Bardy Diagnostics announced that it was selected as winner of the ‘Remote Monitoring in Arrhythmias’ Technology and Innovation Pitch Session held as part of the digital health programme at the European Society of Cardiology (ESC) Congress 2019 (31 August–4 September, Paris, France).
BardyDx earned the distinction for its Carnation Ambulatory Monitor (CAM), a P-wave centric ambulatory cardiac patch monitoring and arrhythmia detection device, the company said in a press release.
The pitch event was held on the Digital Health Stage as part of ESC’s focus on highlighting technological applications in the field of e-cardiology and how they are impacting research and clinical practice, including wearable devices, mobile apps, electronic health records, and big data. Over a dozen pitch session events provided selected applicants the opportunity to present on their digital health technology, including categories in artificial intelligence, m-health, wearables, and remote monitoring.
“It is an honour for the CAM patch to be chosen and recognized as one of the best remote cardiac monitoring solutions from among those presenting by an audience of pioneering cardiac physicians and industry thought leaders,” said Ken Nelson, BardyDx chief commercial officer and pitch session presenter. “We are committed to providing optimal P-wave focused digital health solutions that inform the modern-day cardiology practice.”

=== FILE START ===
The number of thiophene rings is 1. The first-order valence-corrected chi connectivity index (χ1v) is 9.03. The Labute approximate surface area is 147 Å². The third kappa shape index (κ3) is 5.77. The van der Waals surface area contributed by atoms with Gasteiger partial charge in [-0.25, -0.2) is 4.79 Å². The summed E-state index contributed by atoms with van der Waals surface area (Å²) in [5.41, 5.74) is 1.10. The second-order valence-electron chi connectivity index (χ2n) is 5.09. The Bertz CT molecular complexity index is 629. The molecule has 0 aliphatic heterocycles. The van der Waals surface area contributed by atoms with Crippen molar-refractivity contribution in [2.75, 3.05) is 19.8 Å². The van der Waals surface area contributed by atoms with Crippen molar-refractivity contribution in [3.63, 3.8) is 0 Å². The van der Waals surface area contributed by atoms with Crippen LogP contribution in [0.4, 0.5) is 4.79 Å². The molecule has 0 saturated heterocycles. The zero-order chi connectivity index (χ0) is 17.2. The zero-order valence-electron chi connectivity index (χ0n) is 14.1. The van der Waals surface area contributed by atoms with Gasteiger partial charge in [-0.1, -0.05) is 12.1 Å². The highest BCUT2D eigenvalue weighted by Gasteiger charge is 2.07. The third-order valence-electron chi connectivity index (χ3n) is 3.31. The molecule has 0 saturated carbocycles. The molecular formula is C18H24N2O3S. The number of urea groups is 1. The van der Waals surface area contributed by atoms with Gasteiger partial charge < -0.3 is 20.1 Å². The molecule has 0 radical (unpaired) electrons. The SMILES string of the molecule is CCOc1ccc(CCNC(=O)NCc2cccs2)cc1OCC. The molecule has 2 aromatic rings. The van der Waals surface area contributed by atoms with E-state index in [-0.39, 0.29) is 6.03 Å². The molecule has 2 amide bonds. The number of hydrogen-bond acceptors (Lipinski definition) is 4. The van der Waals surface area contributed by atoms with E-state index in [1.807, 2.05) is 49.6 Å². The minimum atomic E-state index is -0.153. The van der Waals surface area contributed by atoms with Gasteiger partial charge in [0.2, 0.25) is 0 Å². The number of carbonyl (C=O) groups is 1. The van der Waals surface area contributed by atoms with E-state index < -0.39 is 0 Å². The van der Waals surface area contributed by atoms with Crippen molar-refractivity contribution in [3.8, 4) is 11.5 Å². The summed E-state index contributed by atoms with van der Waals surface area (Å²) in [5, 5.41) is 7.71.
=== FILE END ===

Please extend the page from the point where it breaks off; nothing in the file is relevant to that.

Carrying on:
In addition, BardyDx founder and chief executive officer, Gust H Bardy, was invited to speak at Heart Rhythm Congress (HRC) 2019 (6–9 October, Birmingham, UK). As part of the AF Association Symposia’s ‘Management of Atrial Fibrillation’ session, Bardy’s presentation highlighted the significance of high-fidelity ECG tracings in accurate arrhythmia diagnosis and treatment decisions.
The CAM patch has experienced strong commercial demand due to its proprietary P-wave centric digital health platform, BardyDx said, which provides clinicians diagnostically-accurate data. Also, the CAM patch recently received 510(k) clearance by the US Food and Drug Administration (FDA) to extend monitoring duration up to 14 days.